EMSAC Looks to Reduce Trading Halts


Changes to trading-halt mechanisms were the bill of fare for the August 2 meeting of the SEC’s Equity Market Structure Advisory Committee.

A report from its market quality subcommittee was the latest round of market structure reform proposals presented to the full committee, which, if adopted, would be recommended to SEC staff. EMSAC previously voted to approve the recommendations from its Regulation NMS and trading venue regulation subcommittees at its April 26 meeting.

The market-quality subcommittee proposed several market structure tweaks that, if enacted, would eliminate many trading halts generated by the market-wide circuit breaker or the Limit Up/Limit Down mechanisms for individual issues.

From a market-wide perspective, the subcommittee suggested widening the circuit breaker’s bands from 7% to 10%, noting that when trading approaches the initial band, it only adds additional sell pressure to the market.

James Angel, associate professor at Georgetown University’s McDonough School of Business, started a lively discussion when he proposed using a stock’s opening price instead of its closing price for the auction that would re-start trading after a halt. “Using the opening price would benefit from the overnight futures trading and the pre-open trading done by professional traders,” he said.

Joe Mecane, Barclays

Joe Mecane, Barclays

However, Joseph Mecane, managing director, global head of electronic equities product at Barclays, responded that the stocks that trade before the market opens are “too random” of a collection of issues and “does not provide a good picture where the prices take place.”

After further discussion, Angel stated with the advancements in the LULD mechanism that the market-wide circuit breaker had outlived its usefulness since the circuit breaker was designed to give traders a chance to catch up, but that is no longer the situation. “If the market is under stress, it doesn’t need the additional stress of not knowing whether the market will reopen,” he added.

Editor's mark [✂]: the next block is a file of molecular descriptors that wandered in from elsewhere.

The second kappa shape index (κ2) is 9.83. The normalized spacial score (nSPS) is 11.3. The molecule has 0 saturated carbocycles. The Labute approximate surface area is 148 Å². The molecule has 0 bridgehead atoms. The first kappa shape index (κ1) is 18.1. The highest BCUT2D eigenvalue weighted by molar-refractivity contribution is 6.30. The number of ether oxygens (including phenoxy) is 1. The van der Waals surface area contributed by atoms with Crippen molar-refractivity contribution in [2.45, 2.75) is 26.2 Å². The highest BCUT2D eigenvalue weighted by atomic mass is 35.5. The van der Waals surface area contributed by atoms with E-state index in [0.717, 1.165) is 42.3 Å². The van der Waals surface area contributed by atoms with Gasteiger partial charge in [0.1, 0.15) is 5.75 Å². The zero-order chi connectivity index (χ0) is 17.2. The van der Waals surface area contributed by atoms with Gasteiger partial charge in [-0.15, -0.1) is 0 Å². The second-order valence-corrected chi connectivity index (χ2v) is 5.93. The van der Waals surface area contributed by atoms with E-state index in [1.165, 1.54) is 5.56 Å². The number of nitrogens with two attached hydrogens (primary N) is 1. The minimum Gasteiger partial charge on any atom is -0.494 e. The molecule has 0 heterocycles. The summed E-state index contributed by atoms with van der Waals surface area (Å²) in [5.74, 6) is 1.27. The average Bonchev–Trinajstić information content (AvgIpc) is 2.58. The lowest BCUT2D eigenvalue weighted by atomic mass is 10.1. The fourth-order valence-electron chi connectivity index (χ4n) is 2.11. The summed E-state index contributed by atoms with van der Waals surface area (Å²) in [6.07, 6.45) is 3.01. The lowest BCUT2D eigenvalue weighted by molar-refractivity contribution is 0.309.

Angel further suggested that rather than each self-regulatory organization implementing the market-wide circuit breaker in its own fashion that the SEC should have the SROs implement it is the same manner the limit up/limit down mechanism via Plan NMS or a SEC filing and “not through 16 separate SRO filings.”

The subcommittee also proposed replacing the LULD’s re-opening auction, which suffers from a dearth of participants, according to Eric Noll, CEO of Convergex Group and the subcommittee chair.

Instead, the subcommittee proposed a process similar to that used in the futures market where instead of triggering a trading halt, it would cause a two-minute monitoring period where trading would continue at the limit price. If the limit condition continues after this period, the stock would move to a pre-open state, where no matching of orders would be allowed but traders could enter modified orders or cancel existing ones. After, the end of the two-minute pre-open state, trading would resume.

Venu Palaparthi, senior vice president, compliance, regulatory, and government affairs at Virtu Financial and who attended the committee meeting, approved the proposal.

“Anything that halts the markets, we view as a ‘ctrl-alt-delete’ rather than a refresh,” he explained. “On August 24, 2015 there were 773 trading halts, which is a lot of rebooting. To extend the limit state would be very useful.

The subcommittee also proposed including a means-reversion capabilities into LULD’s price bands, which would prevent a stock from creating a second trading halt as it returns to is original pricing level as well as harmonizing and aligning each SRO’s Clearly Erroneous rules with LULD’s price bands.

“No one can argue against harmonizing rules across the exchanges,” added Palaparthi. “Price discovery is not limited to a single exchange.”


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